The law enumerates examples of models that pose unacceptable risks. Models falling under this category are prohibited. Examples include the use of real-time remote biometric authentication in public spaces and social scoring systems, and the use of subconsciously influencing techniques to exploit the vulnerabilities of specific groups.
High-risk models are allowed, but must meet multiple requirements and undergo a conformity assessment. This evaluation must be completed before the model is released to the market. These models must also be registered in the EU database that will be set up. Operating high-risk AI models requires proper risk management systems, logging capabilities, and human oversight, respectively. Data used for training, testing, and validation must have appropriate data governance and controls to ensure cybersecurity, model robustness, and fairness.
Examples of high-risk systems include models related to the operation of critical infrastructure, systems used in recruitment processes or employee evaluations, credit scoring systems, automated insurance claims processing, or customer risk insurance premiums. settings etc.
The remaining models are considered to have limited or minimal risk. In these cases, transparency is required. That is, the user must be informed that what she is interacting with is generated by her AI. Examples include chat bots and deep fakes. Although these are not considered high risk, it is imperative for the user to know that there is an AI behind them.
All operators of AI models are encouraged to implement an ethical AI code of conduct.
Step 3: Get ready
If you are a provider, user, importer, distributor, or affected person of an AI system, you must ensure that your AI practices comply with these new regulations. To begin the process of becoming fully compliant with AI laws, you must begin the following steps: (1) assess the risks associated with AI systems, (2) raise awareness, and (3) develop ethical systems. (4) assign responsibilities, (5) keep current, and (6) establish formal governance. By taking proactive steps now, your organization can avoid potentially facing significant sanctions when this law takes effect.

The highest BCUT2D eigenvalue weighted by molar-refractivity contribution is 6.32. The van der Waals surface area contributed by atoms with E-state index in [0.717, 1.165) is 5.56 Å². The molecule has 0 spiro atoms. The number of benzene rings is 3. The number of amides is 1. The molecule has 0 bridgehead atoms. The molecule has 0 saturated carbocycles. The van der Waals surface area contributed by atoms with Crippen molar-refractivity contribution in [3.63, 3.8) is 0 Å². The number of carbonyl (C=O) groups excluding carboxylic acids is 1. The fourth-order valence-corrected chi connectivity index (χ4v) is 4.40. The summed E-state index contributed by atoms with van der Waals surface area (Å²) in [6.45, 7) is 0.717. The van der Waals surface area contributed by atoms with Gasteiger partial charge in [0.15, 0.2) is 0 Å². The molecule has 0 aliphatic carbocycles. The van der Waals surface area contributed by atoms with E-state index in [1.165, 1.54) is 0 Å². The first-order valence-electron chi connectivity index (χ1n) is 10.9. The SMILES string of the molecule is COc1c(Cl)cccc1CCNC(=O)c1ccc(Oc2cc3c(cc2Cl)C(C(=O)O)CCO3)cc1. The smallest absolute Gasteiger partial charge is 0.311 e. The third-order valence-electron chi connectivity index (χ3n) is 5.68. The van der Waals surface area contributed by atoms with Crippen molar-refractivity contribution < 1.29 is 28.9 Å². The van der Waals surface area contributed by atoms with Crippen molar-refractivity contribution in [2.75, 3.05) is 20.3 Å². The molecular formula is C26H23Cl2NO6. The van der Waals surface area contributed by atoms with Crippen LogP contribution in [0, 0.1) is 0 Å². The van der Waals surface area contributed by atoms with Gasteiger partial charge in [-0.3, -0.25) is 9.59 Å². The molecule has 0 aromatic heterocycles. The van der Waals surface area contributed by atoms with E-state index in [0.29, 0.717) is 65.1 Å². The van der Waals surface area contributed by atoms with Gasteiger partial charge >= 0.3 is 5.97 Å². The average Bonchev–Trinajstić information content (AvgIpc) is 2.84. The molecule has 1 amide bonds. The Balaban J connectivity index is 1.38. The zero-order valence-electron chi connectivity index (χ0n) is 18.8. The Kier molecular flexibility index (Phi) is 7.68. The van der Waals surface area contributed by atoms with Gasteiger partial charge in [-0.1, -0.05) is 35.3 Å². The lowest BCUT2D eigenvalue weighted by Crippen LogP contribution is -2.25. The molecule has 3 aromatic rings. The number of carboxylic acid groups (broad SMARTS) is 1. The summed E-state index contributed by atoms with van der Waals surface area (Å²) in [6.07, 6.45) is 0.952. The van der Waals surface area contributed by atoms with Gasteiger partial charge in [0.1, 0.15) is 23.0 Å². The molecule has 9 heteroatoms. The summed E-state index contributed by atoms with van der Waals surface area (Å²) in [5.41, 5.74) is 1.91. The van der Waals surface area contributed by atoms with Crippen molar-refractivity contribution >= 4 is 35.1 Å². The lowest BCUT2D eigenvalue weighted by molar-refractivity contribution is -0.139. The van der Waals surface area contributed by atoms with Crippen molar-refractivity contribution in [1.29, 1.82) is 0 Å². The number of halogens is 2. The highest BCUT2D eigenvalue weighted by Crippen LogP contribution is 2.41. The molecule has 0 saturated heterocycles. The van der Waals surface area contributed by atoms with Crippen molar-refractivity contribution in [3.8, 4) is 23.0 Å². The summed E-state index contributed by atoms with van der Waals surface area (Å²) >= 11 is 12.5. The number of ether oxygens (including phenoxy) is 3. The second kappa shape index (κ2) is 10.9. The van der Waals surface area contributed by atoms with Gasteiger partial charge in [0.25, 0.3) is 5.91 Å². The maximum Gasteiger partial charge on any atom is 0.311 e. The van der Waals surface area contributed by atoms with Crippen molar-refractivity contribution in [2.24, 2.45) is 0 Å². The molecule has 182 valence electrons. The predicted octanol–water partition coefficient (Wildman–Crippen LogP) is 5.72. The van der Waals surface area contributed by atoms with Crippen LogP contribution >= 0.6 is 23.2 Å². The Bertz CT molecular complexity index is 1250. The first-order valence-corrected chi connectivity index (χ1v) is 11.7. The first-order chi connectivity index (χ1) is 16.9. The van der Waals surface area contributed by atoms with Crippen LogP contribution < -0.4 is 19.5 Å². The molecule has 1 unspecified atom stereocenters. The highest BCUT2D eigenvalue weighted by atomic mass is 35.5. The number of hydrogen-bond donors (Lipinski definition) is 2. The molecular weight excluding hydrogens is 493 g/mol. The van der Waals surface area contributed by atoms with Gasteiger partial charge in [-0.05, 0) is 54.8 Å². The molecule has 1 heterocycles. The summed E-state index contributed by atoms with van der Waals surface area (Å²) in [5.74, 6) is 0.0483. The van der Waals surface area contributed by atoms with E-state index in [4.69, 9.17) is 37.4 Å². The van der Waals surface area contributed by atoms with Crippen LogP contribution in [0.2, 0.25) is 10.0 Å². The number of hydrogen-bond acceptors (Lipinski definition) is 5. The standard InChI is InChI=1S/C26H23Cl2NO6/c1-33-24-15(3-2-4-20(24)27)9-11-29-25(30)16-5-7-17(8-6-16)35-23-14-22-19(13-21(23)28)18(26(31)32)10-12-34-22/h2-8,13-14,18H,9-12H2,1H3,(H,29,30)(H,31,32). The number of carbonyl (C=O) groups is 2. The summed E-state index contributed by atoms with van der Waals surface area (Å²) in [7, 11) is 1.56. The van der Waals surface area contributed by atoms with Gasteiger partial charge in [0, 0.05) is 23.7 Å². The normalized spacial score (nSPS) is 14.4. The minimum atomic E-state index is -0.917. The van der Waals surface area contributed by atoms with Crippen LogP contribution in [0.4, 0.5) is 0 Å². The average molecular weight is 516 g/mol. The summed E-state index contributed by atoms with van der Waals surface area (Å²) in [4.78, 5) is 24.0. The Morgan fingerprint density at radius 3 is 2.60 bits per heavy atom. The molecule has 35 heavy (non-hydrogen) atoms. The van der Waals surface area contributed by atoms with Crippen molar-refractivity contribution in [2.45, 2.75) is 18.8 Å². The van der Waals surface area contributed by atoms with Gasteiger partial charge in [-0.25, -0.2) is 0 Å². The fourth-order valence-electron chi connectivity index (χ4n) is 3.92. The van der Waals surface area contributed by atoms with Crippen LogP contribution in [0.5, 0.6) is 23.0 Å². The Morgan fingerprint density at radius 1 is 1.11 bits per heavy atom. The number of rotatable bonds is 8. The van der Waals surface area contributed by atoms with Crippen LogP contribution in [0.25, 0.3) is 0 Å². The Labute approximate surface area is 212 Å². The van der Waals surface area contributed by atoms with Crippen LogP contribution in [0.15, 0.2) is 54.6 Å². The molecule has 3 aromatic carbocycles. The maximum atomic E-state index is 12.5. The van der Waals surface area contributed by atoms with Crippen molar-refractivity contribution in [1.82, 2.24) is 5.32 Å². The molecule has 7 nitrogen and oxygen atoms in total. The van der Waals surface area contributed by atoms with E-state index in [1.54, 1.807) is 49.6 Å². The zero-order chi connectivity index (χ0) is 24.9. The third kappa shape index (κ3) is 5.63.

Please note that this article refers to an ongoing legislative process that may lead to changes to requirements.
What are the penalties for violation?
The penalties for violating AI laws are significant and can seriously impact a provider or adopter's business. The amount ranges from 10 million euros to 40 million euros, or 2% to 7% of annual global turnover, depending on the severity of the infringement. Therefore, it is important that stakeholders fully understand the AI Act and comply with its provisions.
How will the financial services sector be affected by this legislation?
Financial services has been identified as one of the areas where AI can have the greatest impact. EU AI law includes a three-tier risk classification model that classifies AI systems based on the level of risk they pose to fundamental rights and user safety. The financial sector uses a large number of models and data-driven processes, and will increasingly rely on AI in the future. Processes and models used to assess creditworthiness and assess customer risk premiums are expected to fall into the high-risk category. Additionally, models used to operate and maintain potentially critical financial infrastructure, as well as AI systems used for biometric identification and classification of natural persons, or for employment and employee management, also fall into the high-risk category. So far, things that have not been included in the scope of risk classification include, among others, AI systems used purely to improve the customer experience, systems to detect fraud, customer lifetime value prediction, and pattern analysis. (It does not directly influence individual customer decisions).